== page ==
The Sage documentation says, "Thanks to the GNU Multiprecision Library (GMP), Sage can handle very large numbers, even numbers with millions or billions of digits." If you search for GMP, you can find them here where they say, "GMP is a free library for arbitrary precision arithmetic, operating on signed integers, rational numbers, and floating-point numbers. There is no practical limit to the precision except the ones implied by the available memory in the machine GMP runs on. GMP has a rich set of functions, and the functions have a regular interface.

The main target applications for GMP are cryptography applications and research, Internet security applications, algebra systems, computational algebra research, etc." That's great news but I need to mention that running Sage in your LaTeX document limits its power. For example, I can calculate H(1000) easily in Sage but if I try to do that in LaTeX code above I will get an error that too much recursion was involved.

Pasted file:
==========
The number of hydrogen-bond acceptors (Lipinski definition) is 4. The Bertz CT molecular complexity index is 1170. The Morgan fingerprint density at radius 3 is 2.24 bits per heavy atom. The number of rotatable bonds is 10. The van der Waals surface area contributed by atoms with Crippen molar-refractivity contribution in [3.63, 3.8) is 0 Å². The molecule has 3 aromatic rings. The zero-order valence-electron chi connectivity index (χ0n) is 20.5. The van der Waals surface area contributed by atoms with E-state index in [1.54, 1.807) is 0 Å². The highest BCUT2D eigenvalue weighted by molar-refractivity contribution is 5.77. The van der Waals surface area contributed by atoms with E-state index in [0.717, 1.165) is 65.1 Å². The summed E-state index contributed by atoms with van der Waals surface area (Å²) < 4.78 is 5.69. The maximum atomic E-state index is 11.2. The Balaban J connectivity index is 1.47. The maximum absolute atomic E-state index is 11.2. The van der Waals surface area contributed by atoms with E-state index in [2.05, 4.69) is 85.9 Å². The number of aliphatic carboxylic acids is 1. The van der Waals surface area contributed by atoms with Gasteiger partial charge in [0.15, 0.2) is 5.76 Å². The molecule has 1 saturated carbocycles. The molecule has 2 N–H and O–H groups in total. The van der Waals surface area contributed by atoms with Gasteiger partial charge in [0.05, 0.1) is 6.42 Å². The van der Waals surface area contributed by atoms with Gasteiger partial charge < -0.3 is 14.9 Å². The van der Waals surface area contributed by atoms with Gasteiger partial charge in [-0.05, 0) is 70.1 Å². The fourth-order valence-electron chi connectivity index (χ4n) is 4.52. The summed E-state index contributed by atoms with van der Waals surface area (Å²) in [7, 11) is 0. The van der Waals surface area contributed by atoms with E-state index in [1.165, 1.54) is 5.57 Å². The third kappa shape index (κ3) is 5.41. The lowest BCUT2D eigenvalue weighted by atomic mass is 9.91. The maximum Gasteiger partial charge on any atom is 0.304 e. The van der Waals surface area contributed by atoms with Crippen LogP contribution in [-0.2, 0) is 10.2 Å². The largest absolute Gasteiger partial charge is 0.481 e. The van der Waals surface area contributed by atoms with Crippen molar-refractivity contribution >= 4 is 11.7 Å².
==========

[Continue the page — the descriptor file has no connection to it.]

Finally, it's worth knowing that Sage can be used as an engine in plotting. See, for example, here. Search this site for more examples.

The drawback of sagetex is that Sage is not part of the LaTeX distribution. Installing it on your computer and getting it to work is problematic for some. The easiest way to get started is with a free Cocalc account.